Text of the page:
So why does providing too many choices serve to confuse your customers?

  • It takes away from the focus of a good product. Companies often think that they are making an investment when trying to provide many options for customers. However in doing so, they lose focus on what their main business is and end up messing that up as well. Too many choices also detract from personalization which over time, customers don’t appreciate. So even though the company started out by trying to please the customer, the lack of focus and personalization causes them move away from the company and seek a company that can give them choices that are focused and customized to their current needs.
  • It would seem like a great idea to have many things on offer. However, when customers look at the ‘spread’ they are unable to process and decide which leads to frustration. From your own experience, you would know that when you enter a store, unless you are looking for one particular product and brand, even the number of toothbrushes for example can send you in a tizzy. You would much rather buy from some place that has fewer options but all of them are pertinent to your needs. Narrowing down options based on customer data, will allow customers to buy and do so more often.
  • How many times have you felt like you could have got something better or that you should have chosen the ‘other’ product lying near the one you chose? This leads to dissatisfaction. When customers are faced with too many decisions, they would often feel that they have decided in a hurry and later regret the choice they made. With time, they would much rather buy at a place with fewer choices.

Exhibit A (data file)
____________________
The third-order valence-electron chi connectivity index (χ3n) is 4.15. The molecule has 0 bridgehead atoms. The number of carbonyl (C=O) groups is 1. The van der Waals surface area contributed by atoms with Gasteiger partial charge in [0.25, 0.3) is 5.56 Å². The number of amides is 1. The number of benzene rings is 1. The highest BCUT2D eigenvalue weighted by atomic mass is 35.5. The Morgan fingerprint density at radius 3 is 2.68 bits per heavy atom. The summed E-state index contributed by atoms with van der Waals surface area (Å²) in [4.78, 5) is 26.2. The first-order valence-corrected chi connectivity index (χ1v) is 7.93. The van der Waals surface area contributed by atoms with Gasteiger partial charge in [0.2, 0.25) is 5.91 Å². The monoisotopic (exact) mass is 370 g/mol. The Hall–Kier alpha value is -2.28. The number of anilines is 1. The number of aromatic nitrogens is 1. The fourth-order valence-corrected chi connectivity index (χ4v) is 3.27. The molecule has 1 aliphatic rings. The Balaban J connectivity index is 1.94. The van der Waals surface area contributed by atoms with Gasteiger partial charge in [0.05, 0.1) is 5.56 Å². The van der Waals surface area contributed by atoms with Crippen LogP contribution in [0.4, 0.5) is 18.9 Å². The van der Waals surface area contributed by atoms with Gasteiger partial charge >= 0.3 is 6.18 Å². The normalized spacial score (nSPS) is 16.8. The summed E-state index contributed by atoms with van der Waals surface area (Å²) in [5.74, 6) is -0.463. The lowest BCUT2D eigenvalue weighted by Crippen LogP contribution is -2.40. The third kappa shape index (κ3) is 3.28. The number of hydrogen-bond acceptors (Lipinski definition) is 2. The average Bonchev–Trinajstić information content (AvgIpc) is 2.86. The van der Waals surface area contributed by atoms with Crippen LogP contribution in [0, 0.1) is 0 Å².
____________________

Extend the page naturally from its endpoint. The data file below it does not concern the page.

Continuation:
Companies must look at their decision to offer too many choices and instead look at simplifying the process of deciding for customers.

  • In order to sell better and more, companies must assist the customers from the most initial stage. For example – ensure that the website is simple and imaginative or the entrance to their store is inviting and is not crowded. The customer must start the journey with your company knowing that they have choices but just enough to make informed decisions.
  • Do not crowd your customers by overloaded them with products and information. Let the customer decide what they want to see and how much information they want. Again, the website for example must have a clean appearance with the information that could be required placed subtly under sub-headings that don’t open up on the landing page. In a store, how often have you left without buying something because 2-3 store assistants were instructing you on the best buys? I have a number of times – customers need space and time to decide – respect that.
  • Provide the necessary direction for your customers and also let them know what they need to do. Post that step away and let them make a choice. Lead the way and then let them choose.
  • Build and sustain relationships with your customers. Over time as customers learn to trust you, they would know that you would provide them with only the most relevant and best choices. Include other customer testimonials in your product information – it is much easier for customers to relate to other customer experiences.
  • Show a clear and crisp comparison between your products and those of the competitors. This tells the customer that you are confident in your products and are not holding back any information from them even if the choices are not as many.

Too much information only serves to confuse your customers, while some companies may feel that they are empowering the customers. Information is meant to and should be aimed at simplifying the decision making process for customers. Don’t confuse your customers by making it difficult to choose.